Musaelian v. Sonoma County Probation Dept.

Filing 11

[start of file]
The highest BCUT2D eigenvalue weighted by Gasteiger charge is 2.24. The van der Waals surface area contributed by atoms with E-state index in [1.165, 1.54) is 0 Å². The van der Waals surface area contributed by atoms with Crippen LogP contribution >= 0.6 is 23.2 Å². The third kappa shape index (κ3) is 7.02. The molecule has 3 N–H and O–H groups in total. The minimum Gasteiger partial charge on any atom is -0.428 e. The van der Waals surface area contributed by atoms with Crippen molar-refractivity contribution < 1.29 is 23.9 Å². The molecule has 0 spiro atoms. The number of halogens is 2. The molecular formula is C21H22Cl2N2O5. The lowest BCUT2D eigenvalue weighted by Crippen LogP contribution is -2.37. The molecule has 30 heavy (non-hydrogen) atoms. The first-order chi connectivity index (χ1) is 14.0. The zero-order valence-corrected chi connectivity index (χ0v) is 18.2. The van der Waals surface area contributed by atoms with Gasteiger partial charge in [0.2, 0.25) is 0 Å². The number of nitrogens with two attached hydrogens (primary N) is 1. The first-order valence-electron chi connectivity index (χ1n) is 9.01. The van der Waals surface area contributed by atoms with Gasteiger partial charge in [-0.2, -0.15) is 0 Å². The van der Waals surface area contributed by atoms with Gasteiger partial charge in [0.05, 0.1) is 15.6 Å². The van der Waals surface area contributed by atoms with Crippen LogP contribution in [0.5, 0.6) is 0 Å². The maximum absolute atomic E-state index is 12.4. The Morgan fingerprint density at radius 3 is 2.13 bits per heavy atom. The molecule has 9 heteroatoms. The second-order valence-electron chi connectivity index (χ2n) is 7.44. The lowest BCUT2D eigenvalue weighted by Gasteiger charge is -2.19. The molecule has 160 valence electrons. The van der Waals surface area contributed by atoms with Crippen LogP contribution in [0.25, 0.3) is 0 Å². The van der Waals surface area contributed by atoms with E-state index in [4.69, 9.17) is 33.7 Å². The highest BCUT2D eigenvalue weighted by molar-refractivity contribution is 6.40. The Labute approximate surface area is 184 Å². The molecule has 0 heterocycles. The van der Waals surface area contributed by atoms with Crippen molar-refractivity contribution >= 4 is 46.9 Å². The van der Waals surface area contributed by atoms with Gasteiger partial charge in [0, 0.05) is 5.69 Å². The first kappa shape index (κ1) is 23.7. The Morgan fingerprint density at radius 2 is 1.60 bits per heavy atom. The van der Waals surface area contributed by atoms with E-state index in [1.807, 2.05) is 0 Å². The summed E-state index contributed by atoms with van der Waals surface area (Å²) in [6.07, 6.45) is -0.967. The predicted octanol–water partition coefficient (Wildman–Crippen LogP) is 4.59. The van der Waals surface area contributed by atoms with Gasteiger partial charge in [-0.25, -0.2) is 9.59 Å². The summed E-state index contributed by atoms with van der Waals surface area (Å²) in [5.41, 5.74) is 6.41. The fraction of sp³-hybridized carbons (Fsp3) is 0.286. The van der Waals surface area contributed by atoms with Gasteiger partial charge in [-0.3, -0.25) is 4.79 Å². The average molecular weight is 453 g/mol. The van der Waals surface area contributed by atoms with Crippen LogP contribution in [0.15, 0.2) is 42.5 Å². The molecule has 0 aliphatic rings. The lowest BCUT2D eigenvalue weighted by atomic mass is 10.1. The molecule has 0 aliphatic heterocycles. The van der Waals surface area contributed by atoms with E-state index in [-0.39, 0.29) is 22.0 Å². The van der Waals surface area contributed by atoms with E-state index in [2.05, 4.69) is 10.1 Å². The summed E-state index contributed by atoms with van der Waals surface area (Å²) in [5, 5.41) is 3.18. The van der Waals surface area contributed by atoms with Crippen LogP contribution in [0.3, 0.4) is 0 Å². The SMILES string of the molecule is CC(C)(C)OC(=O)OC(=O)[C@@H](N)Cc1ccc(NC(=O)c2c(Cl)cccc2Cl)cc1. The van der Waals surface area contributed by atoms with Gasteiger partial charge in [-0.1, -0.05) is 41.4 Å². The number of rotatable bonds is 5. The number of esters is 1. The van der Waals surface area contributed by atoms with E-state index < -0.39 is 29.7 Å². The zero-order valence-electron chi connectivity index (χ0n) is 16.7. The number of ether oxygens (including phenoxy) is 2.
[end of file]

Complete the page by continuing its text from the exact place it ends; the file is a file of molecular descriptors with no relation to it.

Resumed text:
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Musaelian v. Sonoma County Probation Dept. Doc. 11 1 2 3 4 5 6 7 8 9 10 11 United States District Court For the Northern District of California 12 13 14 15 16 17 18 19 20 21 22 23 24 25 26 27 28 UNITED STATES DISTRICT COURT NORTHERN DISTRICT OF CALIFORNIA ANDREW MICHAEL MUSAELIAN, Petitioner, v. ROBERT OCHS, Chief Probation Officer of Sonoma County, Respondent. / No. C 10-605 SI (pr) ORDER FOR PETITIONER TO MAKE ELECTION REGARDING UNEXHAUSTED CLAIMS INTRODUCTION Andrew Michael Musaelian filed this pro se action for a writ of habeas corpus pursuant to 28 U.S.C. 2254. The court ordered respondent to show cause why the petition should not be granted on three claims. Respondent filed an answer, in which he asserted that state court remedies had not been exhausted for some of the claims. Petitioner filed a traverse, in which he asserted that he had exhausted all his claims. For the reasons discussed below, the court finds that state court remedies were not exhausted for some of the claims, and requires petitioner to choose how to deal with this problem. BACKGROUND The petition challenges Musaelian's 2007 conviction in Sonoma County Superior Court of two counts of vehicle theft and two counts of forgery. Musaelian appealed from the judgment of conviction. The California Court of Appeal struck one term of probation and otherwise affirmed his conviction. Musaelian filed a petition for review in the California Supreme Court that had two claims. In his petition for review, Musaelian claimed that the trial 1 2 3 4 5 6 7 8 9 10 11 12 13 14 15 16 17 18 19 20 21 22 23 24 25 court erred in failing to instruct the jury on the claim-of-right defense and claimed that counsel provided ineffective assistance by failing to object to several instances of prosecutorial misconduct. Resp. Ex. G. The California Supreme Court summarily denied the petition. Resp. Ex. H. Musaelian did not file any other petitions in the California Supreme Court. Musaelian then filed a federal petition for writ of habeas corpus that had three claims, one of which had numerous subparts. First, he claimed that the trial court's refusal to instruct the jury on the claim-of-right defense violated his Sixth and Fourteenth Amendment rights to due process, fair trial and trial by jury. Petition Addendum at 4-5. Second, he claimed that the prosecutor violated his rights under Brady v. Maryland, 373 U.S. 83 (1963), by suppressing evidence (i.e., a tape of a call Musaelian made to the Santa Rosa police dispatcher on June 24, 2004 and the prosecutor's notes of witness statements and investigations). Third, he claimed that he received ineffective assistance of counsel. His ineffective assistance claim had eight subparts: (a) counsel failed to object to numerous instances of prosecutorial misconduct, Petition Addendum, pp. 6, 7, 11; (b) counsel failed to investigate;1 (c) counsel failed to provide for a reasonable defense;2 (d) counsel did not call as a witness an expert witness who was waiting in the hallway at trial;3 (e) counsel failed to call as a witness the registered process server who levied the vehicle/completed the levy, Petition, p. 6; (f) counsel did not allow Musaelian to testify, Petition, p. 6, so that he could, at the least, "explain his intent, his good faith belief that he had a right to the specific property and explain the mysterious circumstances of this `altered court document,'" Petition Addendum, p. 8; (g) counsel did not call the investigating officer to Musaelian alleged that counsel failed to investigate the procedure for money judgments and levies, and failed to investigate unspecified mitigating evidence. Petition Addendum, p. 8. 1 2 The only specific allegation with regard to the failure to provide a reasonable defense is the allegation that counsel "failed to advocate the client's theory of the case." Petition 26 Addendum, p. 8. 27 28 This unnamed witness allegedly was a collection attorney who was an expert on vehicle levies and the law regarding enforcement of judgments. See Petition Addendum, p. 3. 3 2 1 2 3 4 5 6 7 8 9 10 11 12 13 14 15 16 17 18 19 20 21 22 23 24 25 26 27 28 testify, Petition Addendum, pp. 2-3;4 and (h) counsel failed to call unidentified witnesses who would testify that the Lassen County and Mono County Sheriffs do not conduct vehicle levies, and instead allow registered process servers to perform the function, Petition Addendum, p. 9. Musaelian also alleged that counsel's purported deficiencies may have been related to his drowsiness due to taking pain medications after surgery, Petition Addendum, p. 10; this allegation appears to be a way of explaining the conduct rather than a separate instance of deficient performance. DISCUSSION Prisoners in state custody who wish to challenge collaterally in federal habeas proceedings either the fact or length of their confinement are required first to exhaust state judicial remedies, either on direct appeal or through collateral proceedings, by presenting the highest state court available with a fair opportunity to rule on the merits of each and every claim they seek to raise in federal court. See 28 U.S.C. 2254(b), (c). The court has compared the petition for review in the California Supreme Court with the federal habeas petition to determine whether all the claims in the latter were included in the former. They were not. Musaelian presented to the California Supreme Court his claim that the trial court erred in failing to give the claim-of-right instruction, and only one of the eight subparts of his ineffective assistance of counsel claim (i.e., that counsel had been ineffective in not objecting to prosecutorial misconduct). Those claims therefore are exhausted. His petition for review in the California Supreme Court did not mention the other seven subparts of his ineffective assistance of counsel claim or his Brady claim, and that means that state court remedies have not been exhausted for those claims. Musaelian's federal petition contains both exhausted and unexhausted claims and therefore is what is referred to as a "mixed" petition. See Rhines v. Weber, 544 U.S. 269, 277 (2005). The court cannot adjudicate the merits of a habeas petition containing any claim as to 4 This witness' name and proposed testimony are not mentioned in the petition. 3 1 2 3 4 5 6 7 8 9 10 11 12 13 14 15 16 17 18 19 20 21 22 23 24 25 26 27 28 which state remedies have not been exhausted, such as a mixed petition. See Rose v. Lundy, 455 U.S. 509, 522 (1982); cf. 28 U.S.C. 2254(b)(2) (petition may be denied (but not granted) notwithstanding failure to exhaust). Due to a critical one-year statute of limitations on the filing of federal habeas petitions under the Antiterrorism and Effective Death Penalty Act of 1996 ("AEDPA"), see 28 U.S.C. 2244(d), the court is reluctant to dismiss the mixed petition (and possibly cause a later-filed petition to be time-barred) without giving Musaelian the opportunity to elect whether to proceed with just his exhausted claims, or to try to exhaust the unexhausted claims before having this court consider all his claims. Accordingly, instead of an outright dismissal of the action, the court will allow Musaelian to choose whether he wants to (1) dismiss the unexhausted claims and go forward in this action with only the exhausted claims, or (2) dismiss this action and return to state court to exhaust all claims before filing a new federal petition presenting all of his claims, or (3) file a motion for a stay of these proceedings while he exhausts his unexhausted claims in the California Supreme Court. Musaelian is cautioned that the options have risks which he should take into account in deciding which option to choose. If he chooses option (1) and goes forward with only his exhausted claims, he may face dismissal of any later-filed petition. See 28 U.S.C. 2244(b). If he chooses option (2), dismissing this action and returning to state court to exhaust all claims before filing a new federal petition, his new federal petition might be rejected as time-barred. See 28 U.S.C. 2244(d). If he chooses option (3), he must file a motion in this court to obtain a stay and (if the motion is granted) then must act diligently to file in the California Supreme Court, to obtain a decision from the California Supreme Court on his unexhausted claims, and to return to this court. And under option (3), this action stalls: this court will do nothing further to resolve the case while petitioner is diligently seeking relief in state court. In Rhines, the U.S. Supreme Court discussed the stay-and-abeyance procedure for mixed 4 1 2 3 4 5 6 7 8 9 10 11 12 13 14 15 16 17 18 19 20 21 22 23 24 25 26 27 28 habeas petitions.5 The Court cautioned district courts against being too liberal in allowing a stay because a stay works against several of the purposes of the AEDPA in that it "frustrates AEDPA's objective of encouraging finality by allowing a petitioner to delay the resolution of the federal proceeding" and "undermines AEDPA's goal of streamlining federal habeas proceedings by decreasing a petitioner's incentive to exhaust all his claims in state court prior to filing his federal petition." Rhines, 544 U.S. at 277. A stay and abeyance "is only appropriate when the district court determines there was good cause for the petitioner's failure to exhaust his claims first in state court," the claims are not meritless, and there are no intentionally dilatory litigation tactics by the petitioner. Id. at 277-78. Any stay must be limited in time to avoid indefinite delay. Id. Reasonable time limits would be 30 days to get to state court, as long as necessary in state court, and 30 days to get back to federal court after the final rejection of the claims by the state court. See id. at 278; Kelly v. Small, 315 F.3d at 1071. There is an alternate stay procedure for a petitioner who has some unexhausted claims he wants to present in his federal habeas action, but it likely wouldn't help Musaelian. Under the procedure outlined in Kelly v. Small, 315 F.3d 1063 (9th Cir. 2003), "(1) a petitioner amends his petition to delete any unexhausted claims; (2) the court stays and holds in abeyance the amended, fully exhausted petition, allowing the petitioner the opportunity to proceed to state court to exhaust the deleted claims; and (3) the petitioner later amends his petition and re-attaches the newly-exhausted claims to the original petition." King v. Ryan, 564 F.3d 1133, 1134 (9th Cir. 2009) (citing Kelly, 315 F.3d at 1070-71). A petitioner seeking to avail himself of the Kelly three-step procedure is not required to show good cause as under Rhines, but rather must show that the amendment of any newly exhausted claims back into the petition satisfies both Mayle v. Felix, 545 U.S. 644, 655 (2005), by sharing a "common core of operative facts" and Duncan v. Walker, 533 U.S. 167 (2001), by complying with the statute of limitations. King, 564 F.3d at 1141-43. Musaelian's unexhausted claims would not relate back to the exhausted claims in the original petition because none of them share a common core of operative facts with any of the properly exhausted claims contained in the original petition. Compare Valdovinos v. 5 McGrath, 598 F.3d 568, 575 (9th Cir. 2010) (Brady claim in amended petition related back to Brady claim in original petition), and id. at 575-76 (IAC claim in amended petition related back to IAC claim in original petition where both claims pertained to counsel's alleged failure to adequately investigate suppressed exculpatory evidence upon learning of it and amended claim "simply adds more evidence that counsel did not uncover"), with Rhoades v. Henry (Haddon), 598 F.3d 511, 519-20 (9th Cir. 2010) (denial of leave to amend petition to add claims arising out of alleged misconduct of the prosecutors in another case against defendant based on FBI lab testing was proper because those claims did not relate back to other timely-filed claims about police questioning at the time of his arrest, jailhouse informant testimony, and judicial bias), and Hebner v. McGrath, 543 F.3d 1133, 1138-39 (9th Cir. 2008) (no error in denying petitioner leave to amend petition to add new claim that would be untimely where new claim arose from different core of operative facts than claims in original petition and thus did not relate back to original petition). Without relation back, the new claims likely would be time-barred. 5 1 2 3 4 5 6 7 8 9 10 11 12 13 14 15 16 17 18 19 20 21 22 23 24 25 26 27 28 CONCLUSION Petitioner must file no later than January 7, 2011, a notice in which he states whether he elects to (1) dismiss the unexhausted claims and go forward in this action with only the remaining claims, or (2) dismiss this action and return to state court to exhaust all of his claims before returning to federal court to present all of his claims in a new petition, or (3) moves for a stay of these proceedings while he exhausts his state court remedies for the unexhausted claims. If he chooses Option (1) or Option (2), his filing need not be a long document; it is sufficient if he files a one-page document entitled "Election By Petitioner" and states simply: "Petitioner elects to proceed under option ___ provided in the court's Order On Initial Review." Petitioner would have to insert a number in place of the blank space to indicate which of the first two options he chooses. If he chooses Option (3), no later than January 7, 2011, petitioner must file a motion for a stay in which he explains why he failed to exhaust his unexhausted claims in state court before presenting them to this court, that his claims are not meritless, and that he is not intentionally delaying resolution of his constitutional claims. If he wants to file a motion under King/Kelly to amend his petition (to delete unexhausted claims) and to stay this action while he exhausts state court remedies for those unexhausted claims, he may do so no later than January 7, 2011. If petitioner does not choose one of the three options or file a motion by the deadline, the court will dismiss the unexhausted claims. IT IS SO ORDERED. DATED: November 30, 2010 SUSAN ILLSTON United States District Judge 6